Business Forecasting: The Principles and Practice of Forecasting Business and Stock-Market Trends with Especial Reference to Business Cycles

By Lewis H. Haney | Go to book overview

X Forecasting General-Business Trends
(Continued)

Commodity Prices

General price indexes frequently anticipate changes in industrial activity. A glance at the comparative chart showing the movement of Bradstreet's price index and the index of manufacturing production will demonstrate this fact.

As a rule, business activity moves as prices do. That is the general tendency. There are some exceptions, as in 1926 and in 1928, when industrial activity increased for considerable periods while commodity prices were gradually declining (see Fig. 3); but the general relationship is a logical one. Rising prices indicate that the demand for commodities is strong in comparison with the supply. They tend to cause increased profits, and that tends to stimulate production. They have their effect upon sentiment. Conversely, falling prices work in the opposite direction. It will be found that a majority of price declines in a list of commodities such as that published weekly by Dun's rather frequently accompanies the development of bearish sentiment and often shortly precedes a recession in the stock market.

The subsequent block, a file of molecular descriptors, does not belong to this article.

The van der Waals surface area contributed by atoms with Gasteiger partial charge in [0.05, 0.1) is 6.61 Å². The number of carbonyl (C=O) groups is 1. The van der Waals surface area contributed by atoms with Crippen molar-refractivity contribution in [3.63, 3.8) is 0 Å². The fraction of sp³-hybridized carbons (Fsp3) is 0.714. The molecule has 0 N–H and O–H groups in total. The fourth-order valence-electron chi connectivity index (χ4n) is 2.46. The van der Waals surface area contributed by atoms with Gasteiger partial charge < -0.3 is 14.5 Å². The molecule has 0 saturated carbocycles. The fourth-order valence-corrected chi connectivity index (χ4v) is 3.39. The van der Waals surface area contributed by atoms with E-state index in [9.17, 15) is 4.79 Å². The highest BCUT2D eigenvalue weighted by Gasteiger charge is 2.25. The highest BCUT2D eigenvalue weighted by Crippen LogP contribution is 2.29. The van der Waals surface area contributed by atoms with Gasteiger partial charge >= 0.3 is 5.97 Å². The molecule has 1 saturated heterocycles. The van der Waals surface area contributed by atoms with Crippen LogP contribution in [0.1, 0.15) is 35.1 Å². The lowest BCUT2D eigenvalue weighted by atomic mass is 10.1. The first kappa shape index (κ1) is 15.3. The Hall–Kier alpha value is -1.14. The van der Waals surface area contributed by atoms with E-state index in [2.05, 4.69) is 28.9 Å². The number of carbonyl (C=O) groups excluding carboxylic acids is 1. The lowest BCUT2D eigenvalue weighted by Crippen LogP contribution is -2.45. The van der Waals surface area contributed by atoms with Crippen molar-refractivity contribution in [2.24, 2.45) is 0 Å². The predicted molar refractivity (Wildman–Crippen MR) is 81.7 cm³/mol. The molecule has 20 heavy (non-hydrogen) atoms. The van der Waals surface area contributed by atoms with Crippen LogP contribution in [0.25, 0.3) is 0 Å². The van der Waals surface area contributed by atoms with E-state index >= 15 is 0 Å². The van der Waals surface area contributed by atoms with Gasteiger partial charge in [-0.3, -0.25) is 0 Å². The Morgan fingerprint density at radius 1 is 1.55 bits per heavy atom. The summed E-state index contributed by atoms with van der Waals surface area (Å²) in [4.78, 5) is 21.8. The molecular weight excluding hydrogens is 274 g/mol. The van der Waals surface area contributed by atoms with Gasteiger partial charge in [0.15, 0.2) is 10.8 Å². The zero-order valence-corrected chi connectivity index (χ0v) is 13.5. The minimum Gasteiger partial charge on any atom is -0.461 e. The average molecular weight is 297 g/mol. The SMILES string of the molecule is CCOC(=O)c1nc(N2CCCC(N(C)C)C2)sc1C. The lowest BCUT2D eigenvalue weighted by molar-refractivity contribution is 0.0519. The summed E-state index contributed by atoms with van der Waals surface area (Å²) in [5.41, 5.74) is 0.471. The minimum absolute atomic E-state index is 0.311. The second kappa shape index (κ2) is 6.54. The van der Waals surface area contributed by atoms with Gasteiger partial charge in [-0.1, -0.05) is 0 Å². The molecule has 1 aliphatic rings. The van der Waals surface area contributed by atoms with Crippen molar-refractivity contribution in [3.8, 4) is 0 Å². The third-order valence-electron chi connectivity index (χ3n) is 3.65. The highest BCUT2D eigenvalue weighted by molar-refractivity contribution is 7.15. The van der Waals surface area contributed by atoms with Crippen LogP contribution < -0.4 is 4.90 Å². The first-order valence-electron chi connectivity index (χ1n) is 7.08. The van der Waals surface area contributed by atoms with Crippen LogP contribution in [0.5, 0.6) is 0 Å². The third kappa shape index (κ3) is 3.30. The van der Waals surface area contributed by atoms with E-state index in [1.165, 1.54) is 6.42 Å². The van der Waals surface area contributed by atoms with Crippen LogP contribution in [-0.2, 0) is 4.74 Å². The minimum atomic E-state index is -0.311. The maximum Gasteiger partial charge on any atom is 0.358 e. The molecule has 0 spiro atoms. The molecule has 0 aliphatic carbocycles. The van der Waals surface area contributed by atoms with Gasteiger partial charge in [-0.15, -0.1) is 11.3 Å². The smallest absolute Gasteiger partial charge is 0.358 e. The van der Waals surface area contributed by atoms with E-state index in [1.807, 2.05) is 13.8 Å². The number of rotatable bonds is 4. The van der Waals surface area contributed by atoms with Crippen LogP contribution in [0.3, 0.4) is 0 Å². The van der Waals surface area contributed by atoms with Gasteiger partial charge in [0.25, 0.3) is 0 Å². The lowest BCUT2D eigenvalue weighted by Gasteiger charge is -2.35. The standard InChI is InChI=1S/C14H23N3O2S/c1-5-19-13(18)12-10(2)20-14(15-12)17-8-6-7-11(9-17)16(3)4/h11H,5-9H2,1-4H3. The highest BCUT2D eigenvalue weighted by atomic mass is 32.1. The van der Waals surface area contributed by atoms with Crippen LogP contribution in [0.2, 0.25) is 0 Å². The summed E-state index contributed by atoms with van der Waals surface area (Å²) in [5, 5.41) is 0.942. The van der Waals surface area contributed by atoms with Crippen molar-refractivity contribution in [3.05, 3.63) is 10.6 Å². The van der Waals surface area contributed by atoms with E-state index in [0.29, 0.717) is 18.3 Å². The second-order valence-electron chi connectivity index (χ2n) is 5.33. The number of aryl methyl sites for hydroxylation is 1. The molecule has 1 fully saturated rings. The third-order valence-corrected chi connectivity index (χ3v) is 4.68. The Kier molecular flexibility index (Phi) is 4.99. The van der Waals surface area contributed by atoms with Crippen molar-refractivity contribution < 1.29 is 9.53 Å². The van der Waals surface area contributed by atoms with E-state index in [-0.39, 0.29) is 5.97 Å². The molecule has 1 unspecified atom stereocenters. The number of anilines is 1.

History shows that business recessions are almost always preceded by declines in commodity-price indexes, particularly the more sensitive ones such as Bradstreet's (cf. Figs. 2 and 3). This rule may be considered a general one. It does not follow that price declines always forecast recessions; but although as much as a year may elapse, recessions in business generally do come sooner or later after a period of declining prices. The severe recession of 1929-1930 was intensified by the low profit margins which prevailed at its beginning, owing to the fact that prices had declined from 1928 on.

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